Nothing drives home the depth of shame one is feeling than the urge to cover his or her face and be unrecognizable to the world. But to do this act not in a foreign country but in one’s own, among fellow citizens and countrymen, suggests not just a sense of humiliation but also of abject degradation. So what would drive three overseas Filipino workers to shroud their faces in heavy veils and respond only to their first names when they faced a joint hearing of the Senate blue ribbon and labor committees last Thursday?
Angel, Analiza and Michelle all wept when they recounted their experiences in the hands, not of their Arab employers in Saudi Arabia, which were harrowing enough, but of Filipino labor officials assigned to minister to distressed OFWs like them in the Philippine Overseas Labor Office (Polo) in Riyadh. Angel, who said she fled to Polo after having been raped by her Arab employer, was not met with assistance and commiseration by assistant labor attaché Antonio Villafuerte. She said what greeted her was a barrage of unthinkably offensive questions from Villafuerte, stated in Filipino: Was she really raped? How was she attacked? Was it pleasurable to have sex with her employer? Was he well endowed?
Michelle said Villafuerte also attempted to rape her in the same office last May, an incident witnessed by two other Filipinos who would, she said, corroborate her story. But Villafuerte apparently didn’t stop at sexual assault; his harassment extended to text messages to Michelle, one of which she showed to senators. In it, the labor official told the girl that he had bought her underwear, but using startlingly crude language.
Villafuerte didn’t deny that he had sent the text message, but claimed that he was not being malicious because he learned the words in school in his Filipino subjects. Asked by Sen. Juan Ponce Enrile whether he would use such language with his wife, Villafuerte answered in the affirmative. “I hear those words when we’re fooling around.” And more: “I wanted to impress that I was fluent in Tagalog, but I had no intention of malice.”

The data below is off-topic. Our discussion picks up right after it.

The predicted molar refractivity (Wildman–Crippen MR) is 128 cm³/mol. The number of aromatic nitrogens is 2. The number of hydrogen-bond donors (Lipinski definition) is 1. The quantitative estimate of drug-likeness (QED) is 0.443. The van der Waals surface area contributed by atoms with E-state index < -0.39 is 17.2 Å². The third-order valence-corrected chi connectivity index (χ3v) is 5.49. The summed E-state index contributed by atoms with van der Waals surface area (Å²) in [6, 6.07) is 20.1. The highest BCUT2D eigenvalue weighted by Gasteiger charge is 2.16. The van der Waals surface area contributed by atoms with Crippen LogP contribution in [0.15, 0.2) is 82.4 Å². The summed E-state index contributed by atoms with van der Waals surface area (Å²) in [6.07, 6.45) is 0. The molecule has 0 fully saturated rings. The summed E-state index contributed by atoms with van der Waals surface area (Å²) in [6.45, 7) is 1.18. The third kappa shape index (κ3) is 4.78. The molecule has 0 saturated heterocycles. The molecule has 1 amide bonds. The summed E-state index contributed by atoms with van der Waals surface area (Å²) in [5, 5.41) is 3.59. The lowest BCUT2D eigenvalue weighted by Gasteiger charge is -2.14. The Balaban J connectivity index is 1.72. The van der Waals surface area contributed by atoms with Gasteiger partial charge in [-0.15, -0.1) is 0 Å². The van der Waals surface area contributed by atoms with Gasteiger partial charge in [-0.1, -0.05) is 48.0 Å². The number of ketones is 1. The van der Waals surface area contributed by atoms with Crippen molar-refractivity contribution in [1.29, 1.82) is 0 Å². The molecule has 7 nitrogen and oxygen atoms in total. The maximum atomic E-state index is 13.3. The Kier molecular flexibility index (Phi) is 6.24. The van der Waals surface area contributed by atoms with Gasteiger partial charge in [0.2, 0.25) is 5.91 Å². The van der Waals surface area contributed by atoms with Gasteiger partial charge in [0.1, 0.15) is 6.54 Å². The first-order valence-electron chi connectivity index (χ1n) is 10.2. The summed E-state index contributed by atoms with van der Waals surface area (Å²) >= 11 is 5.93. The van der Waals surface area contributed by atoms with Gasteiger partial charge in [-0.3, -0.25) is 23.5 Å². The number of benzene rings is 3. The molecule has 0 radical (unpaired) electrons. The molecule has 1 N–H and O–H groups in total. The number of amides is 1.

No one in the Senate panels reminded Villafuerte that impressing OFWs in distress with his fluency in Filipino is not part of his job. His job is to help them get through their ordeal of trying mightily to adopt to a different culture, perhaps after hocking their life savings to pay for the processing fees and buy a plane ticket, and then seeing their dreams of earning a decent wage for their families dissolve in terror in the households of abusive employers. Villafuerte’s office was supposed to serve as a haven for his displaced, distraught countrymen. Instead, if the allegations are true, he used the power of his position to exploit their sense of helplessness and grind them into further humiliation.
And he is apparently not alone. At the Senate hearing, Adam Musa, the labor attaché in Al Khobar, Saudi Arabia, was also accused of criminal negligence by 28-year-old Grace Victoria Sales, at the very least. Sales said that, after fleeing her abusive employer, she was employed as a janitress in Polo, where Musa’s driver attempted to rape her. When she complained, Musa threatened not to sign her release papers until she agreed to keep silent about her plight. She said she was also offered 10,000 riyals in hush money from Musa’s pocket.
Where does the government get officials like Villafuerte and Musa? Between their protestations of innocence and the women’s stories, it’s not a stretch to think that these women would not risk going public and compounding their sense of shame unless they were telling the truth. Sales, in fact, said that of the more than 100 escaped OFWs at Polo, about 70 percent have been victims of abuse by Musa’s driver. How long has this sordid state of affairs been going on, and if Labor Secretary Rosalinda Baldoz is unaware of it, why?
According to the Department of Labor and Employment, about 800 OFWs are currently housed at welfare centers in Saudi Arabia, Bahrain, Kuwait, Lebanon, United Arab Emirates, Libya, Syria, Qatar, Oman and Jordan. What is taking the Aquino administration so long to repatriate them? Clearly, the longer they stay there, the more they are potentially subject to exploitation and abuse.
If Villafuerte, Musa et al. are guilty, then in the just scheme of things, they should be the ones covering their faces in shame, not the OFWs they were sworn to protect—but who, in a cruel twist of fate, ended up needing protection from them.